– Radicchio (also called red chickory) has thick purplish-red leaves that grow in a tight, compact round head. It has hearty texture and strong bitter taste and is often chopped or shredded and mixed with other greens.

Toss-Ins Make It Flavorful And Filling

The sky’s the limit when it comes to what vegetables to add to a salad. The perennial favorites – tomato, onion, green pepper rings and carrot curls – are great, but they’re just the beginning. Sliced mushrooms, thawed frozen green peas, broccoli and cauliflower florets, sliced olives, zucchini cubes, cucumber rounds, celery slices, radishes, and sprouts are all excellent in salads.

Try thinking beyond the vegetable counter. Orange or grapefruit segments, halved grapes, walnuts, toasted almond slivers, and even golden raisins mix very well with all sorts of greens.

Enhance With Low Calorie Salad Dressing

The worst thing you can do with a colorful, tasty mix of greens and add-ins is to swamp their tastes and textures in a sea of high-fat, high-calorie mayo-based dressing. A light and flavorful dressing will enhance tastes and textures instead of burying them. Here’s an easy and adaptable basic vinaigrette that you can tweak to make the most of any salad combo.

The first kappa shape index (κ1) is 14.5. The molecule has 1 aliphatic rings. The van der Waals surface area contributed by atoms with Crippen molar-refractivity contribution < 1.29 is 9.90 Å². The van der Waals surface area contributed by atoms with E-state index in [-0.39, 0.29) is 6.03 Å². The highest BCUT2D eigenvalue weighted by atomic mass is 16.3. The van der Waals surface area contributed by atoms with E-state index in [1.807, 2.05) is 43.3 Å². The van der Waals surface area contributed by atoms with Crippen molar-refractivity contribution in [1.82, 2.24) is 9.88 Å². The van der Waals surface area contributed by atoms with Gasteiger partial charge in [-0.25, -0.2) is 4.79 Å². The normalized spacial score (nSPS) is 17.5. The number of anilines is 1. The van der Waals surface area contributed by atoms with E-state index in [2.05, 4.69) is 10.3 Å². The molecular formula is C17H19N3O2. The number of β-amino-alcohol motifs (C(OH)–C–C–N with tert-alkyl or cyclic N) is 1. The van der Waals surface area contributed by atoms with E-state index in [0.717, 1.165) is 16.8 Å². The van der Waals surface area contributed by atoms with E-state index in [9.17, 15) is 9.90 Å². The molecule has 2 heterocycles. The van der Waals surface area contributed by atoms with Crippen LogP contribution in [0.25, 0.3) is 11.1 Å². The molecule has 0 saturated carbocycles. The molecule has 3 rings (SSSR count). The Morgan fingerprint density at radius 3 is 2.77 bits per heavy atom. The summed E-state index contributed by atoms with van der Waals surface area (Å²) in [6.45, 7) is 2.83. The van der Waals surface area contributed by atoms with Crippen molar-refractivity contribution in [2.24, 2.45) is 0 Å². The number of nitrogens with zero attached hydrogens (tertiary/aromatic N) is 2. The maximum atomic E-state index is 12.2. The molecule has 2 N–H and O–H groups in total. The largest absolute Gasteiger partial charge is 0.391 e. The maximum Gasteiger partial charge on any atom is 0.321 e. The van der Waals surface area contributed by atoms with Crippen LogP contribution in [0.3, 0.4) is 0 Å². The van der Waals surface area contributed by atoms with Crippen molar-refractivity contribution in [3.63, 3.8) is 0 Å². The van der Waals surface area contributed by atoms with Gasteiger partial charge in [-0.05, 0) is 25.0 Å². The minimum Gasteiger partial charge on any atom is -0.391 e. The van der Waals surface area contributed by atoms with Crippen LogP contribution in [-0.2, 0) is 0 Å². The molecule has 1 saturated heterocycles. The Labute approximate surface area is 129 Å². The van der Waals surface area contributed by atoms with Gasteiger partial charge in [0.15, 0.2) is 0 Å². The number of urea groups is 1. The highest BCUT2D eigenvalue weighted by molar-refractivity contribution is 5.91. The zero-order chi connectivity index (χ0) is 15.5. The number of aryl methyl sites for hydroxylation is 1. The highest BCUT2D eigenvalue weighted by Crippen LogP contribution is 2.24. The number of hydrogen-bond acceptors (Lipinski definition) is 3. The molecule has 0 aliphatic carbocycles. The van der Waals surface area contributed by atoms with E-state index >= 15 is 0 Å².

Basic Vinaigrette Low Calorie Salad Dressing

– 1 teaspoon olive oil

– 1 teaspoon vegetable oil

– 1 teaspoon red wine vinegar’

– 1 teaspoon water

– 1/2 teaspoon Worcestershire sauce

– salt, pepper, and sugar substitute to taste

– 1 teaspoon chopped herbs (basil, parsley, mint, rosemary, or your personal favorite)

Combine all ingredients and whisk vigorously.

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Article Source: http://EzineArticles.com/?expert=Ruth_Butters
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Viking Citrus Juicer

 healthy cooking  Comments Off on Viking Citrus Juicer
May 312012
 
Viking Citrus Juicer

Viking Citrus JuicerThis Citrus Juicer Attachment for Viking Food Processors makes juicing any citrus fruit easy and efficient. Consists of two pieces -one cone and one sieve.

Regular Price: 29.95 USD
Best Price: 29.95 USD at Cooking.com

Buy Now

 Posted by at 4:26 pm